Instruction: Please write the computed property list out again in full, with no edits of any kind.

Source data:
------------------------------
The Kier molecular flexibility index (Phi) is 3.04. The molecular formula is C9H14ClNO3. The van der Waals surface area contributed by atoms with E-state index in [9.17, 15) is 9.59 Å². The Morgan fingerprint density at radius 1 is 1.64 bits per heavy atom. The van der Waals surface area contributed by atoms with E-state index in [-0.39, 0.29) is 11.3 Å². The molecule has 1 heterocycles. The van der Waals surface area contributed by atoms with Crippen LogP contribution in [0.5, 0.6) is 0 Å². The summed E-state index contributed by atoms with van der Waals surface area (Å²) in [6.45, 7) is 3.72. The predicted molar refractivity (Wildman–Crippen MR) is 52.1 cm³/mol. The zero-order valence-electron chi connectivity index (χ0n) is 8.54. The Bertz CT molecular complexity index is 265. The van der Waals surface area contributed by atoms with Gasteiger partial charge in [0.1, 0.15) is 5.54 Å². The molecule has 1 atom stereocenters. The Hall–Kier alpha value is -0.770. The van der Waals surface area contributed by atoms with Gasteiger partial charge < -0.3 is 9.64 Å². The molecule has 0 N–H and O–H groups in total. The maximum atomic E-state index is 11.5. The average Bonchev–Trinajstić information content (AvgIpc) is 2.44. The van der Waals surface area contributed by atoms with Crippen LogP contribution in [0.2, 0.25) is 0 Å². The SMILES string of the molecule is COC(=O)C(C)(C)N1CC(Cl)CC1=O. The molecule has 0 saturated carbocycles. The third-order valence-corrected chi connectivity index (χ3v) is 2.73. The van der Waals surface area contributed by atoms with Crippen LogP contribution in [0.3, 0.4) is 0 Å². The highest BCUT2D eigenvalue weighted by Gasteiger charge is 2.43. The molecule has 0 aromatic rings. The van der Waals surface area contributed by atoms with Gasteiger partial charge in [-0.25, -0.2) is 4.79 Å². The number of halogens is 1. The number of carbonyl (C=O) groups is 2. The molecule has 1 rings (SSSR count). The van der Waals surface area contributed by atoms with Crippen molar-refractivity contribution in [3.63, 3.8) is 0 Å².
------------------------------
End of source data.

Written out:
The Kier molecular flexibility index (Phi) is 3.04. The molecular formula is C9H14ClNO3. The van der Waals surface area contributed by atoms with E-state index in [9.17, 15) is 9.59 Å². The Morgan fingerprint density at radius 1 is 1.64 bits per heavy atom. The van der Waals surface area contributed by atoms with E-state index in [-0.39, 0.29) is 11.3 Å². The molecule has 1 heterocycles. The van der Waals surface area contributed by atoms with Crippen LogP contribution in [0.5, 0.6) is 0 Å². The summed E-state index contributed by atoms with van der Waals surface area (Å²) in [6.45, 7) is 3.72. The predicted molar refractivity (Wildman–Crippen MR) is 52.1 cm³/mol. The zero-order valence-electron chi connectivity index (χ0n) is 8.54. The Bertz CT molecular complexity index is 265. The van der Waals surface area contributed by atoms with Gasteiger partial charge in [0.1, 0.15) is 5.54 Å². The molecule has 1 atom stereocenters. The Hall–Kier alpha value is -0.770. The van der Waals surface area contributed by atoms with Gasteiger partial charge < -0.3 is 9.64 Å². The molecule has 0 N–H and O–H groups in total. The maximum atomic E-state index is 11.5. The average Bonchev–Trinajstić information content (AvgIpc) is 2.44. The van der Waals surface area contributed by atoms with Crippen LogP contribution in [0.2, 0.25) is 0 Å². The SMILES string of the molecule is COC(=O)C(C)(C)N1CC(Cl)CC1=O. The molecule has 0 saturated carbocycles. The third-order valence-corrected chi connectivity index (χ3v) is 2.73. The van der Waals surface area contributed by atoms with Crippen LogP contribution in [0.3, 0.4) is 0 Å². The highest BCUT2D eigenvalue weighted by Gasteiger charge is 2.43. The molecule has 0 aromatic rings. The van der Waals surface area contributed by atoms with Gasteiger partial charge in [-0.25, -0.2) is 4.79 Å². The number of halogens is 1. The number of carbonyl (C=O) groups is 2. The molecule has 1 rings (SSSR count). The van der Waals surface area contributed by atoms with Crippen molar-refractivity contribution in [3.63, 3.8) is 0 Å².